(Photo: Allison Day, Flickr, CC BY-ND 2.0.)
Dear Readers, I have been witness in these pages to too many stories of therapists failing to handle strong transferential feelings and causing further hurt in the process. I am proposing a possible way to help. The idea is, when strong feelings of attachment begin to emerge, to bring these pages to therapy and to discuss them point by point with your therapist. I have tried to be informative, not legalistic, and to take into account that neither therapists nor patients/clients are perfect.
I am asking all of you readers, patients/clients and therapists, to take a look and if you see omissions or wording that is likely to be misconstrued in harmful ways, please help me improve this draft. For now, I give permission to copy these words, as they are presented here with attribution. Later when the text is firmed up, I will put it under a Creative Commons license.
1/21: 11:05 PM: In response to DV and all who have written early comments, I have seriously softened the language to prevent misreading this as a legalistic document. Also, note the introduction to be explicit that this is not meant to be shoved at a new patient by a legalistic therapist, but should in most cases be used by informed patients to start a real conversation.
So here is the draft text:
Therapy Transference Principles
Jeffery Smith MD
These ideas are meant to give patients/clients a basis for discussion with their therapist about feelings that may have begun to arise in therapy. It is not meant to be a legalistic document and is not meant to be presented by a therapist to a patient/client who is not fully ready to understand the concepts mentioned.
- We understand that patients/clients may develop strong feelings of attachment to their therapist, which may or may not have a sexual component.
- We understand that these feelings usually derive their form, energy, and power out of unmet needs and experiences from the past.
- We understand that patients/clients often come to believe that some action on the part of the therapist, if performed, will relieve their suffering. We understand that this way of resolving a painful feeling represents a way of problem solving natural in relation to a parent, but not a therapist. When children have important needs, their normal solution is to look to the parent to fulfill the need. The therapist’s role is to develop empathic understanding rather than to solve the problem.
- We understand that in therapy, the main means of resolving past unmet needs is to process and heal the painful feelings by sharing them openly in a safe context with an understanding and empathic other.
- We understand that on rare occasions, boundary flexibility may be helpful in confirming the therapist’s humanness and willingness to engage, but can also activate and intensify non-therapeutic wishes, demands, and expectations.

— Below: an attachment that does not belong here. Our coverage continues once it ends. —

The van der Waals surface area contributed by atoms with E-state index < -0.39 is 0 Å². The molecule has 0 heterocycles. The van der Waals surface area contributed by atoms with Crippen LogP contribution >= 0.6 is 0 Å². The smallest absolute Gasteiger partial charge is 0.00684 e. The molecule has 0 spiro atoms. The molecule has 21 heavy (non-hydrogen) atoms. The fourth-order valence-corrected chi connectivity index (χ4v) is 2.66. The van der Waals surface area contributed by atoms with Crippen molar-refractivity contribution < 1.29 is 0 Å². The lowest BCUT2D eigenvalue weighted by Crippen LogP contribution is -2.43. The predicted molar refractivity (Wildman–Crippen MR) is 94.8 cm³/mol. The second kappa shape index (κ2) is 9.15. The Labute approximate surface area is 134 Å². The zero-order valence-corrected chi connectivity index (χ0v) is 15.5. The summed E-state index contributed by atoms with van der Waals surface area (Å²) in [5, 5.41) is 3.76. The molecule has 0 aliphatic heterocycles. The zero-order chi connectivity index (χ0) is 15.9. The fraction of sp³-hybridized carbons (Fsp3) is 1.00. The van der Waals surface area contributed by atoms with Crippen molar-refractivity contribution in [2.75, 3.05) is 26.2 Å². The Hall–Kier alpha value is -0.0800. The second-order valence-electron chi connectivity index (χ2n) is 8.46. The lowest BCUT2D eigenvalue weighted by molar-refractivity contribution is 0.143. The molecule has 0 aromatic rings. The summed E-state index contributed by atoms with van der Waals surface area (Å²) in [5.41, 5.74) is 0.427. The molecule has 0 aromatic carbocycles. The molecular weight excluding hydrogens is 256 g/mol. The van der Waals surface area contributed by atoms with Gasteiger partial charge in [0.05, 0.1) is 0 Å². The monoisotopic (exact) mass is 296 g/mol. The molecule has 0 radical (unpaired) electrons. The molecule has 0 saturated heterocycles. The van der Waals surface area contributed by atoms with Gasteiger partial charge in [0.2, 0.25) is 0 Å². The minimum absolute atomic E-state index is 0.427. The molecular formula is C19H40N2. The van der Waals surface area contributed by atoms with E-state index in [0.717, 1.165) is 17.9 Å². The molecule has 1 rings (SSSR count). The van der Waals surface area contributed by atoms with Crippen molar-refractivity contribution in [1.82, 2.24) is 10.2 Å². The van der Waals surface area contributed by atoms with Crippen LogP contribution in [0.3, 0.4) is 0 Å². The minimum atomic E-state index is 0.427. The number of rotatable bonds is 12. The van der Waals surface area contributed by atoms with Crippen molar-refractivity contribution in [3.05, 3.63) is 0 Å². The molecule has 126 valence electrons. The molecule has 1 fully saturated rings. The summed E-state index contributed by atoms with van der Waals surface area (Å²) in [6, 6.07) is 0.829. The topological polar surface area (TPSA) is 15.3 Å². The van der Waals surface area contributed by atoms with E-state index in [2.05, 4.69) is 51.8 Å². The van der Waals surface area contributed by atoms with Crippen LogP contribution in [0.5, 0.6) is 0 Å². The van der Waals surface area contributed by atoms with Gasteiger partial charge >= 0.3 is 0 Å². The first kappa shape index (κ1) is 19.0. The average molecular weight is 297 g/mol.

- We understand that patients/clients may experience a powerful resistance to sharing feelings of attachment out of shame, fear of the therapist’s reaction, or sometimes reluctance to accept the therapeutic way of resolving them.
- We understand that the presence of intense feelings in therapy is powerfully challenging for both therapists and patients/clients, and makes specific and serious demands on a therapist doing this kind of work.
Patient/client should feel responsibility:
- For verbalizing any and all feelings, wishes and desires related to the therapist in specific terms so as to allow healing.
- If unable to verbalize feelings, telling the therapist of their existence and that they are not being fully divulged so that both can place their focus on exploring and resolving the difficulty with communication.
- For refraining from acting on feelings of attachment in ways that may force, pressure, or provoke the therapist into boundary crossing, but disclosing impulses to do so.
- For not acting in harmful ways to the therapist or the therapist’s premises and property. Expressing angry feelings is therapeutic, but acting on them or verbally inducing feelings of fear, helplessness, or pain is not therapeutic and is out of bounds.
Therapist should feel responsibility:
- In undertaking this treatment, to have sufficient personal therapy, training, supervision, and outside personal support to deal with powerful patient/client emotions without losing sight of the principles that follow.
- To understands that coldness, avoidance of emotional engagement, or later withdrawal of emotional engagement with the patient/client is hurtful and not appropriate in this type of treatment.
- For maintaining a positive relationship in which the patient’s/client’s strong feelings can be explored in detail and understood empathically.
- For understanding that a positive relationship requires communicating and maintaining predictable boundaries.
- For using boundaries to protect the therapist’s private life so as to prevent therapist harm and burn-out.
- For using boundaries to protect against the human tendency to act on feelings rather than doing the healing work of experiencing and communicating emotions in a safe environment.
- For not allowing personal gratification to take precedence over the patient’s/client’s care.
- In case of therapist failure to follow the above, to commit to honest self examination and to admitting his or her role in the failure.
Version 1.0, 1/31/18
Copyright Jeffery Smith 2018